Five years of DAISY Awards: a celebration
Extraordinary nurses honored at event featuring Tena Barnes Carraher of the DAISY FoundationMay 18, 2023
Among those at the celebration were, from left, Marianne Broyles, MSN, RN, Aureata Majors, APRN, Kimberly Burkeen, MSN, RN, and Kayla Felker, RN. Photo by Erin O. Smith
Winners of The DAISY Award from throughout Vanderbilt Health gathered on May 11 to celebrate nearly five years that Vanderbilt has participated in the national recognition for extraordinary nurses who exemplify compassion toward patients and families.
The reception, at Monroe Carell Jr. Children’s Hospital at Vanderbilt, featured a special guest, Tena Barnes Carraher of the DAISY Foundation, which created The DAISY Award in 1999 to honor the memory of her late husband, J. Patrick Barnes.
Barnes died at 33 of complications of the autoimmune disease idiopathic thrombocytop- enic purpura (ITP), and his family was so moved by the nursing care they received that they started The DAISY Award to honor extraordinary nurses. DAISY is an acronym for Diseases Attacking the Immune System.
“Those nurses became our family,” said Carraher, who is now vice president of marketing and communications for The DAISY Foundation. “We were included in information and decisions, and it was really the nurses who were our interpreters, to explain things to us in terms that we could understand.”
Carraher said her family tried to find a way to recognize nurses, and finding nothing sufficient, decided to start their own.
“We came up with The DAISY Award for extraordinary nurses as a way for patients, families, colleagues, really anyone to be able to thank nurses and tell a story about the difference that you make.”
The DAISY Award began in two hospitals involved in her late husband’s care. But that was before “nurses got a hold of it,” she said, and through word of mouth, “we started to grow.”
Vanderbilt is now one of nearly 6,000 health care facilities and schools of nursing in all 50 states and 37 other countries that offer the award. The DAISY Foundation estimates more than 200,000 nurses have received the award, out of about 2.5 million nominations.
At Vanderbilt, the award is open to all licensed nurses and anyone can nominate — including co-workers, patients and their families. VUMC nurse committees determine the individual recipients, and award them quarterly to entities throughout Vanderbilt Health. To nominate a nurse and for more information and past winners, visit https://www.vumc.- org/vanderbilt-nursing/daisy-award.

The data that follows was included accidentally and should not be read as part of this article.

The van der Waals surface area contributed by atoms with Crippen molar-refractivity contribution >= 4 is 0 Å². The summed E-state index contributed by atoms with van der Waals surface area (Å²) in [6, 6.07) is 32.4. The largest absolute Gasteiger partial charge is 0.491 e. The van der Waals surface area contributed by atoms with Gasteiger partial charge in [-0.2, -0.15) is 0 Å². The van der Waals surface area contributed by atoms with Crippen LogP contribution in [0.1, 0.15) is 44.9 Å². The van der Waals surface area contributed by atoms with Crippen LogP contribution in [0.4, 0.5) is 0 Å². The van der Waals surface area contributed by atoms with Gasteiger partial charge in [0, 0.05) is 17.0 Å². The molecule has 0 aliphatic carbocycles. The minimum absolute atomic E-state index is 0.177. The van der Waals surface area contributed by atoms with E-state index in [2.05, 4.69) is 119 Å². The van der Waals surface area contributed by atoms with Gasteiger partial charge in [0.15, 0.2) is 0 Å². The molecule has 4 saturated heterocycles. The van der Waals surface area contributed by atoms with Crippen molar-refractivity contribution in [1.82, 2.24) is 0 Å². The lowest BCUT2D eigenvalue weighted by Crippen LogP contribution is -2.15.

“I really thank all of you who do that work behind the scenes to make your DAISY program what it is,” Carraher said.
The DAISY Award reception took place during Nurses Week, a yearly celebration from May 6-12 that ends on the birthday of Florence Nightingale, considered the founder of modern nursing.
The month of May is typically filled with events celebrating nurses, and Executive Chief Nursing Officer Marilyn Dubree, MSN, RN, NE-BC, added that Vanderbilt celebrates nurses daily.
“We are in partnership with The DAISY Foundation that does exactly the same thing, celebrating nurses and the compassionate care that they each bring to patients and families and communities every day,” she said.
Among the many Vanderbilt winners of The DAISY Award was Aureata Majors, APRN, who received her award in 2022 for care the nurse practitioner gave to a little girl with an earache at one of the Vanderbilt Health Clinic at Walgreen’s locations.
“My daughter developed a severe and painful case of swimmer’s ear,” the nominee for her award wrote. “It was hot, it was Sunday, we were tired, and nobody wants to be at a walk-in clinic for urgent care on a hot summer Sunday. Aureata was a beam of light and positivity as soon as she entered the room. Her exam was thorough and responsive. She also brought refreshing humility to the visit, carefully explaining things, including when swimmer’s ear would merit a visit to the ER to both my daughter and me. Honestly, my reaction is really to the attitude of caring and interest that Aureata brought in to the exam room that day.”
At the reception, Majors recalled she was just doing her job.
“The child was in a lot of pain, and we just kind of walked in, let the child take the lead, and in allowing her to take the lead, it helped the child and comforted the mom and she walked out feeling better,” she said. “I think her words to me were, ‘As soon as you walked in, we knew everything was going to be OK.’ And I think that’s something that Vanderbilt and Vanderbilt nurses deliver on a daily basis.”